Editor’s  note: This posting was authored by Pat Ford. Many years  ago, Pat served as the executive director of ICL. Most recently, he was  the executive director for Save Our Wild Salmon Coalition. Pat lives in  Boise, Idaho, and periodically contributes to the ICL blog.

Rocky Barker’s new series on Idaho’s salmon and steelhead began May 22 in the Idaho Statesman. In periodic chunks from now to October, he will explore the complexities of the salmon equation, in the depth that salmon and our stakes in their existence demand.

The fundamental question before Idahoans between now and 2021 is simple: how much do we want salmon in the heart of Idaho 25 or 50 years from now? In 2021 our region will answer that question officially and politically, pursuant to a court order and calendar. Idaho’s role and weight in the Northwest’s answer will be determined in the next few years by Idahoans. Rocky’s series will inform anyone of any persuasion who wants to answer for themselves, learn from the answers of others and be part of the public choice.

But Rocky doesn’t write the headlines. His first article had a badly inaccurate sub-heading: "Saving Idaho’s Salmon: Nature again turns against returning fish that already face long odds."

"Nature turns against salmon" is like saying "winter turns against trees."

Yes, current conditions in the North Pacific Ocean, where Idaho salmon spend two to four years, are less favorable for salmon numbers than over the last decade or so. There is less food, and so fewer salmon will return to Idaho while those conditions persist.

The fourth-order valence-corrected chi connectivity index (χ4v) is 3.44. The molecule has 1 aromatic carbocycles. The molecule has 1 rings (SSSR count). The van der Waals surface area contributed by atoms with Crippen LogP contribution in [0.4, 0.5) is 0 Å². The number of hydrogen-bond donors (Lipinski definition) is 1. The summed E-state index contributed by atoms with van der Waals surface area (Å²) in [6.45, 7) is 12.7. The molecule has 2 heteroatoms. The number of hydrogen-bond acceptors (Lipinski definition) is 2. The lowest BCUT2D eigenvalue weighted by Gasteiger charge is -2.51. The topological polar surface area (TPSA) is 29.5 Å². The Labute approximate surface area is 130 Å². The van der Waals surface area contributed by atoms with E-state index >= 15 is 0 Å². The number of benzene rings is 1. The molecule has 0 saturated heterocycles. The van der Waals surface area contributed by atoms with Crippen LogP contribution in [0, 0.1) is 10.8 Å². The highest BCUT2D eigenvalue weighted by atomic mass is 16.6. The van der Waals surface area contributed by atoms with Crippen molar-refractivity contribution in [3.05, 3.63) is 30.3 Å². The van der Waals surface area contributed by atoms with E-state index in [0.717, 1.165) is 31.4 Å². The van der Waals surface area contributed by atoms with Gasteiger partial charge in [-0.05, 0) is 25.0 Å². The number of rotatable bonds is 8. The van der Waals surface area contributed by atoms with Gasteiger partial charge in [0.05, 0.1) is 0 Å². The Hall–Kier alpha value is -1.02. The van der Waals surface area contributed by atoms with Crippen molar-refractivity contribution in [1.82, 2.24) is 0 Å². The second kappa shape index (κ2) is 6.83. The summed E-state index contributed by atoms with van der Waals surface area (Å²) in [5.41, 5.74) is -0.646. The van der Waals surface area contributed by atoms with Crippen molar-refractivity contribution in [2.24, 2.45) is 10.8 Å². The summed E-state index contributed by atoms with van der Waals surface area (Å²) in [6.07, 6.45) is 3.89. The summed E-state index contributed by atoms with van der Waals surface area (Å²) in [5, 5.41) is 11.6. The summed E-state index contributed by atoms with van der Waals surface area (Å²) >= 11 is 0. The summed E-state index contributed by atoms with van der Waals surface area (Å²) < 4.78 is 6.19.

But, as Idaho trees would not do well without winter, salmon as we know them would not exist without ocean cycles. By imposing constantly changing conditions on the fish-what scientists call dynamic conditions-these and other cycles provide the evolutionary grindstone against which salmon and steelhead hone themselves into a spectacularly productive and resilient animal. Ocean and atmospheric cycles that salmon exist within are at a turn in the cycle less favorable to salmon numbers. That doesn’t mean it is less favorable to the fitness, the dynamic physical genius, of salmon.

Rocky gets it right in his story below the headline. The main lesson of the marine cycle at its current low point for salmon numbers is that “ocean conditions… no longer mask the unfavorable conditions in the Northwest rivers." Salmon have evolved their own cyclic fit with ocean cycles. The changes are in freshwater, where conditions for salmon are so massively degraded by people’s works that the low part of a natural abundance cycle now features salmon numbers so low as to threaten extinction.

Put a bit too simply, this turn in the ocean cycle will tell us, 25 years and over $10 billion after their official endangerment, how our efforts and investments for salmon are doing. 2017 projections and 2018 indicators suggest the answer will be, not nearly well enough. If Idaho wild steelhead, chinook salmon and sockeye salmon return the next few years at the poor numbers expected, we will learn that extinction in the wild still looms for them. We’ll know the 2017 facts in a few months, which Rocky and others will report.

My point is too simple because human-caused climate change is also affecting ocean conditions. Top prize for total damage to salmon still goes to dams and development. But hotter, sicker rivers and seas caused by climate change are coming up fast. The two work together. It will take major restorative and re-connective actions-soon-to counter them.

The accurate headline for stories on poor salmon returns is, "people turn against salmon." The problems lie with people’s works. On the flip side, the positive and hopeful threads in Rocky’s series (there will be several, right alongside the peril) will presage the way forward: people turn toward salmon, learn to work with them and with rivers, and thereby renew for our children the godly bond between people and salmon that is native to where we live.